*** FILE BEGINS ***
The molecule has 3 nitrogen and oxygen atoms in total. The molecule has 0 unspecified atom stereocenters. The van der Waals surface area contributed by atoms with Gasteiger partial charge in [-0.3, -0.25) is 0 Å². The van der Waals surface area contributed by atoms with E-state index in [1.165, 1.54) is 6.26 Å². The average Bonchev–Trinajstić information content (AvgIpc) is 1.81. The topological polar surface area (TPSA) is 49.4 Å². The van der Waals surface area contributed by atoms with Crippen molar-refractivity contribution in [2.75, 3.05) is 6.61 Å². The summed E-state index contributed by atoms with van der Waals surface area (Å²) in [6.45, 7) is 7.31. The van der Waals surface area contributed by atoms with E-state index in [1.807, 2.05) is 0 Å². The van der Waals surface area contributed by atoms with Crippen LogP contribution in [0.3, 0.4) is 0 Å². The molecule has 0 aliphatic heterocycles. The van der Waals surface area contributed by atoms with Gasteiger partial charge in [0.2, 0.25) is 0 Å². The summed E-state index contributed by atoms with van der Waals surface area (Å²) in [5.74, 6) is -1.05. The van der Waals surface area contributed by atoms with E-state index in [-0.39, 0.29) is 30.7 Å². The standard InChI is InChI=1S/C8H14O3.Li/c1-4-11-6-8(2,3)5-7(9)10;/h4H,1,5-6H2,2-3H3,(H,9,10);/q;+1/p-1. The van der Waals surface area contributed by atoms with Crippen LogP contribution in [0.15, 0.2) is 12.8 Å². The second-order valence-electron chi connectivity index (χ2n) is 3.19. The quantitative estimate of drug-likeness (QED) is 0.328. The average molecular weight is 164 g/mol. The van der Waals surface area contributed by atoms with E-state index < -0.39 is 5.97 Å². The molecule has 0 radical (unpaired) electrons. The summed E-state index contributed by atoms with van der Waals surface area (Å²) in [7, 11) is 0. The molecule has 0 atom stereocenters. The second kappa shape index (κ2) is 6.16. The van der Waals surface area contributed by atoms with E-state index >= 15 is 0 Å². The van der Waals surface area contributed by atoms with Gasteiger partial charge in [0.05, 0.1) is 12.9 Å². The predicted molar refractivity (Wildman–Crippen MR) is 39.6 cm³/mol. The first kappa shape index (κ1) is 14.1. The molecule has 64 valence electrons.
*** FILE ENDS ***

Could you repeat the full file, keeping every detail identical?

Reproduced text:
The molecule has 3 nitrogen and oxygen atoms in total. The molecule has 0 unspecified atom stereocenters. The van der Waals surface area contributed by atoms with Gasteiger partial charge in [-0.3, -0.25) is 0 Å². The van der Waals surface area contributed by atoms with E-state index in [1.165, 1.54) is 6.26 Å². The average Bonchev–Trinajstić information content (AvgIpc) is 1.81. The topological polar surface area (TPSA) is 49.4 Å². The van der Waals surface area contributed by atoms with Crippen molar-refractivity contribution in [2.75, 3.05) is 6.61 Å². The summed E-state index contributed by atoms with van der Waals surface area (Å²) in [6.45, 7) is 7.31. The van der Waals surface area contributed by atoms with E-state index in [1.807, 2.05) is 0 Å². The van der Waals surface area contributed by atoms with Crippen LogP contribution in [0.3, 0.4) is 0 Å². The molecule has 0 aliphatic heterocycles. The van der Waals surface area contributed by atoms with Gasteiger partial charge in [0.2, 0.25) is 0 Å². The summed E-state index contributed by atoms with van der Waals surface area (Å²) in [5.74, 6) is -1.05. The van der Waals surface area contributed by atoms with E-state index in [-0.39, 0.29) is 30.7 Å². The standard InChI is InChI=1S/C8H14O3.Li/c1-4-11-6-8(2,3)5-7(9)10;/h4H,1,5-6H2,2-3H3,(H,9,10);/q;+1/p-1. The van der Waals surface area contributed by atoms with Crippen LogP contribution in [0.15, 0.2) is 12.8 Å². The second-order valence-electron chi connectivity index (χ2n) is 3.19. The quantitative estimate of drug-likeness (QED) is 0.328. The average molecular weight is 164 g/mol. The van der Waals surface area contributed by atoms with E-state index < -0.39 is 5.97 Å². The molecule has 0 radical (unpaired) electrons. The summed E-state index contributed by atoms with van der Waals surface area (Å²) in [7, 11) is 0. The molecule has 0 atom stereocenters. The second kappa shape index (κ2) is 6.16. The van der Waals surface area contributed by atoms with E-state index >= 15 is 0 Å². The van der Waals surface area contributed by atoms with Gasteiger partial charge in [0.05, 0.1) is 12.9 Å². The predicted molar refractivity (Wildman–Crippen MR) is 39.6 cm³/mol. The first kappa shape index (κ1) is 14.1. The molecule has 64 valence electrons.